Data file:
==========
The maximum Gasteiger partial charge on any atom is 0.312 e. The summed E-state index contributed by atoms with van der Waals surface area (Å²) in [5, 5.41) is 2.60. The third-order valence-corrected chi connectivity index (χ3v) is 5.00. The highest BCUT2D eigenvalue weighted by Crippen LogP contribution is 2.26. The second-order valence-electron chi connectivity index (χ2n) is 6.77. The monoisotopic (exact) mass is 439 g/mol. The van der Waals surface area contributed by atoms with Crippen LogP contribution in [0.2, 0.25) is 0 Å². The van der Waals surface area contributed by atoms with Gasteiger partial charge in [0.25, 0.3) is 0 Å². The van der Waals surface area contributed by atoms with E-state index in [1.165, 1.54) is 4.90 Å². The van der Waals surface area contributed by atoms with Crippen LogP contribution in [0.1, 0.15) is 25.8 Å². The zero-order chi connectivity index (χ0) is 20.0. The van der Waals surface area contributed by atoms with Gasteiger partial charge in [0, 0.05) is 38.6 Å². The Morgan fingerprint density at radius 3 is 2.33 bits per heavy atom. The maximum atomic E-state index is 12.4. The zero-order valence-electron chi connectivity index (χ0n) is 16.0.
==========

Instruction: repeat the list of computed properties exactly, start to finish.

The maximum Gasteiger partial charge on any atom is 0.312 e. The summed E-state index contributed by atoms with van der Waals surface area (Å²) in [5, 5.41) is 2.60. The third-order valence-corrected chi connectivity index (χ3v) is 5.00. The highest BCUT2D eigenvalue weighted by Crippen LogP contribution is 2.26. The second-order valence-electron chi connectivity index (χ2n) is 6.77. The monoisotopic (exact) mass is 439 g/mol. The van der Waals surface area contributed by atoms with Crippen LogP contribution in [0.2, 0.25) is 0 Å². The van der Waals surface area contributed by atoms with Gasteiger partial charge in [0.25, 0.3) is 0 Å². The van der Waals surface area contributed by atoms with E-state index in [1.165, 1.54) is 4.90 Å². The van der Waals surface area contributed by atoms with Crippen LogP contribution in [0.1, 0.15) is 25.8 Å². The zero-order chi connectivity index (χ0) is 20.0. The van der Waals surface area contributed by atoms with Gasteiger partial charge in [0, 0.05) is 38.6 Å². The Morgan fingerprint density at radius 3 is 2.33 bits per heavy atom. The maximum atomic E-state index is 12.4. The zero-order valence-electron chi connectivity index (χ0n) is 16.0.